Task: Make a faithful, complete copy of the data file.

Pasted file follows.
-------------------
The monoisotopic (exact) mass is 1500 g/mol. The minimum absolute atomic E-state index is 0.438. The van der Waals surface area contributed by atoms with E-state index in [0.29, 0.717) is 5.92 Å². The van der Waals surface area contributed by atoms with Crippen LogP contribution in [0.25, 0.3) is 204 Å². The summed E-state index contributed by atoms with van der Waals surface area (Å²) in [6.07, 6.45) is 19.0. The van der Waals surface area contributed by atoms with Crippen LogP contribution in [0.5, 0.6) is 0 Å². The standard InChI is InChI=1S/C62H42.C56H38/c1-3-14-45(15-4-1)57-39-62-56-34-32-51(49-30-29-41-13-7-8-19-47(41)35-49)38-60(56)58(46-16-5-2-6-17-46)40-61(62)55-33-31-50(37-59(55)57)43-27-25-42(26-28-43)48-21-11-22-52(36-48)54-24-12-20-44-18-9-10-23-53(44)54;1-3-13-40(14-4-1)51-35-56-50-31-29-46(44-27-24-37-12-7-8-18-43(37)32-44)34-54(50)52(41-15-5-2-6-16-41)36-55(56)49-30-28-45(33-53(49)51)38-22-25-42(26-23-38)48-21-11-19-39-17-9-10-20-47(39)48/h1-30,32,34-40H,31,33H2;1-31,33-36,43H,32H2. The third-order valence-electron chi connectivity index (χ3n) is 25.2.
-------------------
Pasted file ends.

The monoisotopic (exact) mass is 1500 g/mol. The minimum absolute atomic E-state index is 0.438. The van der Waals surface area contributed by atoms with E-state index in [0.29, 0.717) is 5.92 Å². The van der Waals surface area contributed by atoms with Crippen LogP contribution in [0.25, 0.3) is 204 Å². The summed E-state index contributed by atoms with van der Waals surface area (Å²) in [6.07, 6.45) is 19.0. The van der Waals surface area contributed by atoms with Crippen LogP contribution in [0.5, 0.6) is 0 Å². The standard InChI is InChI=1S/C62H42.C56H38/c1-3-14-45(15-4-1)57-39-62-56-34-32-51(49-30-29-41-13-7-8-19-47(41)35-49)38-60(56)58(46-16-5-2-6-17-46)40-61(62)55-33-31-50(37-59(55)57)43-27-25-42(26-28-43)48-21-11-22-52(36-48)54-24-12-20-44-18-9-10-23-53(44)54;1-3-13-40(14-4-1)51-35-56-50-31-29-46(44-27-24-37-12-7-8-18-43(37)32-44)34-54(50)52(41-15-5-2-6-16-41)36-55(56)49-30-28-45(33-53(49)51)38-22-25-42(26-23-38)48-21-11-19-39-17-9-10-20-47(39)48/h1-30,32,34-40H,31,33H2;1-31,33-36,43H,32H2. The third-order valence-electron chi connectivity index (χ3n) is 25.2.